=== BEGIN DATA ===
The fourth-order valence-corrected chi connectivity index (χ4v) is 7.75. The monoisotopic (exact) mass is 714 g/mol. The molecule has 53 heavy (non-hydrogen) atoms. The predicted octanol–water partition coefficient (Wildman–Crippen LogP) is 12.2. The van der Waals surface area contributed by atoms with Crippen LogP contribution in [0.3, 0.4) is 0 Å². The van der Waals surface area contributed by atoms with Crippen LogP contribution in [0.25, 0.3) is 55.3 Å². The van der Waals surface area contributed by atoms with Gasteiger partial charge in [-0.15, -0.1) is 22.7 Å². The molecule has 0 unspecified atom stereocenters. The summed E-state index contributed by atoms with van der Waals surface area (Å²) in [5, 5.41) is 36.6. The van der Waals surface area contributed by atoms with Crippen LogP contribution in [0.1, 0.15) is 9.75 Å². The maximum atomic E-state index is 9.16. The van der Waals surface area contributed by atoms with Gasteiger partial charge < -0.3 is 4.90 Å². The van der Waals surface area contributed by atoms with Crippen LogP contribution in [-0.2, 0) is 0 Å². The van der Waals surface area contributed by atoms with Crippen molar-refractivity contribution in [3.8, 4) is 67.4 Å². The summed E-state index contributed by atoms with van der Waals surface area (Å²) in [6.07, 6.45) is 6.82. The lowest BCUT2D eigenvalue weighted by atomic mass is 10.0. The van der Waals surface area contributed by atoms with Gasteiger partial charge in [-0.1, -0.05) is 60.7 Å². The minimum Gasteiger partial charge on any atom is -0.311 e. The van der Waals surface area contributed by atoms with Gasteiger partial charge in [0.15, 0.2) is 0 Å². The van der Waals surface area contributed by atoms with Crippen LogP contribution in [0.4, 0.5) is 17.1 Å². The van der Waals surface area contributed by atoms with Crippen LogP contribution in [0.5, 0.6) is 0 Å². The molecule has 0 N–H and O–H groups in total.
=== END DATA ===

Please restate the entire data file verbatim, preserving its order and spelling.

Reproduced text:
The fourth-order valence-corrected chi connectivity index (χ4v) is 7.75. The monoisotopic (exact) mass is 714 g/mol. The molecule has 53 heavy (non-hydrogen) atoms. The predicted octanol–water partition coefficient (Wildman–Crippen LogP) is 12.2. The van der Waals surface area contributed by atoms with Crippen LogP contribution in [0.3, 0.4) is 0 Å². The van der Waals surface area contributed by atoms with Crippen LogP contribution in [0.25, 0.3) is 55.3 Å². The van der Waals surface area contributed by atoms with Gasteiger partial charge in [-0.15, -0.1) is 22.7 Å². The molecule has 0 unspecified atom stereocenters. The summed E-state index contributed by atoms with van der Waals surface area (Å²) in [5, 5.41) is 36.6. The van der Waals surface area contributed by atoms with Crippen LogP contribution in [0.1, 0.15) is 9.75 Å². The maximum atomic E-state index is 9.16. The van der Waals surface area contributed by atoms with Gasteiger partial charge < -0.3 is 4.90 Å². The van der Waals surface area contributed by atoms with Crippen LogP contribution in [-0.2, 0) is 0 Å². The van der Waals surface area contributed by atoms with Crippen molar-refractivity contribution in [3.8, 4) is 67.4 Å². The summed E-state index contributed by atoms with van der Waals surface area (Å²) in [6.07, 6.45) is 6.82. The lowest BCUT2D eigenvalue weighted by atomic mass is 10.0. The van der Waals surface area contributed by atoms with Gasteiger partial charge in [-0.1, -0.05) is 60.7 Å². The minimum Gasteiger partial charge on any atom is -0.311 e. The van der Waals surface area contributed by atoms with Gasteiger partial charge in [0.15, 0.2) is 0 Å². The van der Waals surface area contributed by atoms with Crippen LogP contribution in [0.4, 0.5) is 17.1 Å². The van der Waals surface area contributed by atoms with Crippen LogP contribution in [0.5, 0.6) is 0 Å². The molecule has 0 N–H and O–H groups in total.